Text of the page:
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Generalized Ohm's Law
The Ohm's law in DC circuit composed of resistors only can be
generalized to describe the relationship between the sinusoidal voltage
and current associated with a component, a capacitor , an inductor ,
or a resistor . The impedance of the component is defined as the
ratio of the AC voltage and current associated with the component both
represented as complex variables or phasors:
The impedance is in general complex and its magnitude is the ratio of
the magnitudes of the voltage and the current, and its phase is the phase
difference between the voltage and the current:
As phasor representation of a sinusoidal voltage or a current of frequency
is actually the only Fourier coinfficient in the frequency
domain, the impedance can be considered as the frequency response function
of the circuit component when the current through it and the voltage across it,
both represented as phasors, are considered as the input and output of the
component, respectively. As there is only one frequency in the signal, it
does not need to be represented.
Impedance of Basic Components
The impedance of a specific component can be obtained according to the
physics of the component.
- Resistor:
As a resistor introduces no phase shift between the voltage and current, its
impedance, same as resistance, is real:
- Capacitor:
The phase shift introduced by a capacitor is
,
i.e., the voltage lags behind the current by .
- Inductor:
The phase shift introduced by a inductor is
,
i.e., the voltage leads the current by .
One way to remember the phase between the voltage and current
associated with capacitor and inductor is ``ELI the ICE man''.
Also, consider two extreme cases:
- When ,
and the capacitor has zero
conductivity due to the insulation between its two plates (open circuit),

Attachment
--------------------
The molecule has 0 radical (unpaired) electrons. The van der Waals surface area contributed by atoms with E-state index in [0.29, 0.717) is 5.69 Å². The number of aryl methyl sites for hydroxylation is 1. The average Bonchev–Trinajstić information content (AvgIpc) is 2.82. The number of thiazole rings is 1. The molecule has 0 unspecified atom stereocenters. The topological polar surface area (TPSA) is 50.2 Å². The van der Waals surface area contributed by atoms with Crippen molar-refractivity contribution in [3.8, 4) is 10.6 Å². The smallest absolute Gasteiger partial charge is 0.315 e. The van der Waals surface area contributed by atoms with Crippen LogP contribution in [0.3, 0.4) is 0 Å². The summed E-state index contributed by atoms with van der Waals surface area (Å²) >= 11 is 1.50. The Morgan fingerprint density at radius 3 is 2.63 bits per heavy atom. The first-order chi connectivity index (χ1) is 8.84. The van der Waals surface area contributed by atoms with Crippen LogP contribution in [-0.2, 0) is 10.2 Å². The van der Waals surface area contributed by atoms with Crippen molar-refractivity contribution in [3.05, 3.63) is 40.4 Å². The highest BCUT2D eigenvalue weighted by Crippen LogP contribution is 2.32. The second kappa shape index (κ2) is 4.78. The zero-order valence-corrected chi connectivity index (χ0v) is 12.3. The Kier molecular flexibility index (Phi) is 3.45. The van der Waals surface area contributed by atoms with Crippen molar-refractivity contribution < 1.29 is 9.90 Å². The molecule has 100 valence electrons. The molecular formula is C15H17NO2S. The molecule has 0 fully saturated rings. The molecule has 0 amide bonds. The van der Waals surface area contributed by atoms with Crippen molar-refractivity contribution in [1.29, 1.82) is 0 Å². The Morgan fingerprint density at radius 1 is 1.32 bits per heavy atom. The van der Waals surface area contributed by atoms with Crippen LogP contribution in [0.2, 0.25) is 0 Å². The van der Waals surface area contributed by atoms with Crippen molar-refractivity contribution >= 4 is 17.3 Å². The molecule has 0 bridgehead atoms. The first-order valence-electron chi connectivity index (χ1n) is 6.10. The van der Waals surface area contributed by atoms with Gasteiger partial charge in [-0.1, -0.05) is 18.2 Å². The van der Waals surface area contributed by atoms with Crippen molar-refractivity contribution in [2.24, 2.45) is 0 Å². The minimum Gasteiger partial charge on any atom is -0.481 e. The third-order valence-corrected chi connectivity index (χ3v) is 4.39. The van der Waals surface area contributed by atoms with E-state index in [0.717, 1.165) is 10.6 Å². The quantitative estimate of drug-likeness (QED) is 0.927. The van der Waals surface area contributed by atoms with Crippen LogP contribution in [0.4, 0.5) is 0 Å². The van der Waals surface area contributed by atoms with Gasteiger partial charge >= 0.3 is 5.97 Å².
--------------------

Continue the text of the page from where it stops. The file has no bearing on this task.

and as there is no flux change in the inductor and the resistance
of the coil is ideally zero.
- When
,
and the capacitor
becomes highly conductive, and
as the self-induced
voltage in the coil always acts against any change in the input (Lenz's Law).
Impedance and Admittance
- Impedance
As a complex variable, the impedance can be written as:
- The real part of impedance is called resistance.
- The imaginary part of impedance is called reactance.
Impedance, resistance, and reactance are all measured by the same unit
Ohm ().
The magnitude and phase angle of are:
The impedances
associated with and
are both purely imaginary, i.e., they are both reactance,
indicating these components are reactive and consume no energy.
- Admittance
The reciprocal of the impedance is called admittance:
- The real part of admittance is called conductance:
- The imaginary part of admittance is called susceptance:
Admittance, conductance and susceptance are all measured by the same
unit Siemens ().
The magnitude and phase of complex admittance are
Impedance and admittance are both complex variables. The
real parts and are always positive, but the imaginary
parts and can be either positive or negative. Therefore
and can only be in the 1st or the 4th quadrants of the complex plane.
In particular, the admittances of the three types of elements R, L
and C are
Ohm's law can also be expressed in terms of admittance as well as impedance:
Sometimes it is more convenient in circuit analysis to use admittance
instead of impedance.
- Components parallel:
- Components in series:
Example 1:
Solve the circuit below. The voltage from the generator is
.
First find the impedances and admittances of the components and the two
branches. As , we get
Next express voltage
in phasor form
, and find currents in phasor form:
Verify:
Example 2: A current
flows through a circuit composed of a resistor , and capacitor
and an inductor
connected in series. Find the resulting voltage across all
three elements.
- Express in phasor:
- Find impedance for each element ():
- Find overall impedance:
- Find voltage across all three elements:
Alternatively, we can find voltage across each element:
In time domain, we have
Adding , , and , we get the total voltage which
is the same as what we got above:
Next: First Order Systems
Up: Chapter 3: AC Circuit
Previous: Phasor Representation of Sinusoidal
Ruye Wang
2016-01-25